The contributors to this book—teachers, students, parents, educational activists, and scholars—take on the prevalent deficit views of students and families in poverty. Rather than focusing on how to fix poor and working class youth, the contributors challenge us to acknowledge the ways these youth and their families are disenfranchised by educational policies and practices that deny them the opportunities enjoyed by their wealthier peers. Using a combination of brief, accessible essays, memoir, and poetry, the contributors to The Poverty and Education Reader bring to the fore the schooling experiences of poor and working class students, highlighting the tremendous resiliency, creativity, and educational aspirations of low-income families. It showcases proven strategies that imaginative teachers and schools have adopted for closing the opportunity gap. They do this by working in partnership with low-income families despite growing class sizes, the imposition of rote pedagogical models and teach-to-the-test mandates. This book addresses policy issues including, among many others, school funding, the problematic Teach for America Program, and other initiatives ostensibly meant to “help” low-income students. It also addresses the false promise of charter schools. Included are policies and practices that are known to work.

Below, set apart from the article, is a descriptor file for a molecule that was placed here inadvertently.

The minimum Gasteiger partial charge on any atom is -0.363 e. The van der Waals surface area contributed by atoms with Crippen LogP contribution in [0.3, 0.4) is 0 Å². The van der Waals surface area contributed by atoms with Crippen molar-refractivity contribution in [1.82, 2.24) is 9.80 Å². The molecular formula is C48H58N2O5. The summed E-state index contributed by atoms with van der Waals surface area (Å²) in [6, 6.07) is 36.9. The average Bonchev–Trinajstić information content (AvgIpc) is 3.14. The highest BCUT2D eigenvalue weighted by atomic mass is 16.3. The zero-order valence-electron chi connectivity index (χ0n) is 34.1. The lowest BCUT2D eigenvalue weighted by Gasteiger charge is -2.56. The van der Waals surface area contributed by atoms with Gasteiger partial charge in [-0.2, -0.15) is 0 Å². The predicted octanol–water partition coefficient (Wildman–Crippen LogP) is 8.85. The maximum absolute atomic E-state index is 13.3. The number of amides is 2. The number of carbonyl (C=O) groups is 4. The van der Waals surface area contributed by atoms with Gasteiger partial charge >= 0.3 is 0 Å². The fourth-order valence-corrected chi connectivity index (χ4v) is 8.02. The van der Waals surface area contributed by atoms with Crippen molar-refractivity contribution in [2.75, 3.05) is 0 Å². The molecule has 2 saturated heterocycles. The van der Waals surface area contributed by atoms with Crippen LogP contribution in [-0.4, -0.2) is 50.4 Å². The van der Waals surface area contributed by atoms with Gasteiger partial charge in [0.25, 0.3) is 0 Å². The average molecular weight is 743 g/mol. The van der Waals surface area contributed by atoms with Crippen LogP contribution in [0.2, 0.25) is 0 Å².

This influential book describes the knowledge and skills educators need to recognize and combat the bias and inequity that undermine educational engagement for students experiencing poverty. This edition features revisions based on new research and lessons from the author’s professional development work, including the dangers of “grit” and deficit perspectives. “A must-read for educators in schools of all kinds. This accessible, highly relevant book empowers teachers with tools they can use today. Read it, talk about it with your friends and colleagues, and use it as a guide for your next project in educational activism! Our students’ school experiences will surely be better for it.” —Rethinking Schools “Provides a good overview of the topic, delivers clear, well-researched information, and helps all educators expand their knowledge of poverty and social class.” —Choice “Gorski provides practical strategies for teachers, administrators, and school staff that will help immediately improve schools, particularly for the most marginalized students.” —Cheryl Robinson, cultural competency coordinator, Alexandria City Public Schools, Virginia